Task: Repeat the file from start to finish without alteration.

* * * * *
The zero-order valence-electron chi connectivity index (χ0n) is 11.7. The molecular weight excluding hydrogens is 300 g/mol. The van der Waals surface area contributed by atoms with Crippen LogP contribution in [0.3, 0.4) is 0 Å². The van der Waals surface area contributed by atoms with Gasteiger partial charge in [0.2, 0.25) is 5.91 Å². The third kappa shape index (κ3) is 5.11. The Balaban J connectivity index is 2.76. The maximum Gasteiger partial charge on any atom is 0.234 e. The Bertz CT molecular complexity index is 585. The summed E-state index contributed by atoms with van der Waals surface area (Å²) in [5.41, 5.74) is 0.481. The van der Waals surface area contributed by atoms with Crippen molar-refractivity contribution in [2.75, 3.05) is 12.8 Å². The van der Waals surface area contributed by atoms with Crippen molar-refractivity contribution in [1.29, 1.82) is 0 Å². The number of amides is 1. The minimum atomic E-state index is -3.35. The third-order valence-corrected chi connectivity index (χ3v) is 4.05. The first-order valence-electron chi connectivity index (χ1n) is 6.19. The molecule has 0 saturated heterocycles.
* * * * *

The zero-order valence-electron chi connectivity index (χ0n) is 11.7. The molecular weight excluding hydrogens is 300 g/mol. The van der Waals surface area contributed by atoms with Crippen LogP contribution in [0.3, 0.4) is 0 Å². The van der Waals surface area contributed by atoms with Gasteiger partial charge in [0.2, 0.25) is 5.91 Å². The third kappa shape index (κ3) is 5.11. The Balaban J connectivity index is 2.76. The maximum Gasteiger partial charge on any atom is 0.234 e. The Bertz CT molecular complexity index is 585. The summed E-state index contributed by atoms with van der Waals surface area (Å²) in [5.41, 5.74) is 0.481. The van der Waals surface area contributed by atoms with Crippen molar-refractivity contribution in [2.75, 3.05) is 12.8 Å². The van der Waals surface area contributed by atoms with Crippen molar-refractivity contribution in [1.29, 1.82) is 0 Å². The number of amides is 1. The minimum atomic E-state index is -3.35. The third-order valence-corrected chi connectivity index (χ3v) is 4.05. The first-order valence-electron chi connectivity index (χ1n) is 6.19. The molecule has 0 saturated heterocycles.